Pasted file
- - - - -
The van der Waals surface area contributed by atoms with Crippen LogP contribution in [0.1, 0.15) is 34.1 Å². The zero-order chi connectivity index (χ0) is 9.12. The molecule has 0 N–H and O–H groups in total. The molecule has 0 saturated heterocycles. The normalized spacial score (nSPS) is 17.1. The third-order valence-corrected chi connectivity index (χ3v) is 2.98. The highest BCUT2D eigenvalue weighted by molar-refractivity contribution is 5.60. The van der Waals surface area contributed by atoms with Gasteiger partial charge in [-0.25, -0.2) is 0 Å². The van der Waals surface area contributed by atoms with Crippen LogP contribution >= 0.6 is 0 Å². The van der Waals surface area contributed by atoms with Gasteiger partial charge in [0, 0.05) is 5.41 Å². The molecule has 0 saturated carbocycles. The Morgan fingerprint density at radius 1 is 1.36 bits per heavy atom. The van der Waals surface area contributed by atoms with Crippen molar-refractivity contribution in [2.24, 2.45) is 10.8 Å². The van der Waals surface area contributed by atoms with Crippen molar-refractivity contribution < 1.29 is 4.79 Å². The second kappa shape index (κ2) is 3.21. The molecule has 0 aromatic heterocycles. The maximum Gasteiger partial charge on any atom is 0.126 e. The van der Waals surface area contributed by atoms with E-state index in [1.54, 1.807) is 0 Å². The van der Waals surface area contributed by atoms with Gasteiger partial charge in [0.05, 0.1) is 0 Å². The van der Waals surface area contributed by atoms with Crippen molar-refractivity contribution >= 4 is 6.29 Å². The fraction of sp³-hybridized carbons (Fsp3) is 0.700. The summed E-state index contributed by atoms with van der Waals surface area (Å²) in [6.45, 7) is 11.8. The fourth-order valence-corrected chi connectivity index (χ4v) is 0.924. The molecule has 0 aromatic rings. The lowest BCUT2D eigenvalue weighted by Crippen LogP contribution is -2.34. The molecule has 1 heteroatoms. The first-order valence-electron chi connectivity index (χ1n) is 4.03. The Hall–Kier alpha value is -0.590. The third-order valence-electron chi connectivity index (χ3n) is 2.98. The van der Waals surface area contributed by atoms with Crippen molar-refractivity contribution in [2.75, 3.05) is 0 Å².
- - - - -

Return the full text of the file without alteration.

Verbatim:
The van der Waals surface area contributed by atoms with Crippen LogP contribution in [0.1, 0.15) is 34.1 Å². The zero-order chi connectivity index (χ0) is 9.12. The molecule has 0 N–H and O–H groups in total. The molecule has 0 saturated heterocycles. The normalized spacial score (nSPS) is 17.1. The third-order valence-corrected chi connectivity index (χ3v) is 2.98. The highest BCUT2D eigenvalue weighted by molar-refractivity contribution is 5.60. The van der Waals surface area contributed by atoms with Gasteiger partial charge in [-0.25, -0.2) is 0 Å². The van der Waals surface area contributed by atoms with Crippen LogP contribution >= 0.6 is 0 Å². The van der Waals surface area contributed by atoms with Gasteiger partial charge in [0, 0.05) is 5.41 Å². The molecule has 0 saturated carbocycles. The Morgan fingerprint density at radius 1 is 1.36 bits per heavy atom. The van der Waals surface area contributed by atoms with Crippen molar-refractivity contribution in [2.24, 2.45) is 10.8 Å². The van der Waals surface area contributed by atoms with Crippen molar-refractivity contribution < 1.29 is 4.79 Å². The second kappa shape index (κ2) is 3.21. The molecule has 0 aromatic heterocycles. The maximum Gasteiger partial charge on any atom is 0.126 e. The van der Waals surface area contributed by atoms with E-state index in [1.54, 1.807) is 0 Å². The van der Waals surface area contributed by atoms with Gasteiger partial charge in [0.05, 0.1) is 0 Å². The van der Waals surface area contributed by atoms with Crippen molar-refractivity contribution >= 4 is 6.29 Å². The fraction of sp³-hybridized carbons (Fsp3) is 0.700. The summed E-state index contributed by atoms with van der Waals surface area (Å²) in [6.45, 7) is 11.8. The fourth-order valence-corrected chi connectivity index (χ4v) is 0.924. The molecule has 0 aromatic rings. The lowest BCUT2D eigenvalue weighted by Crippen LogP contribution is -2.34. The molecule has 1 heteroatoms. The first-order valence-electron chi connectivity index (χ1n) is 4.03. The Hall–Kier alpha value is -0.590. The third-order valence-electron chi connectivity index (χ3n) is 2.98. The van der Waals surface area contributed by atoms with Crippen molar-refractivity contribution in [2.75, 3.05) is 0 Å².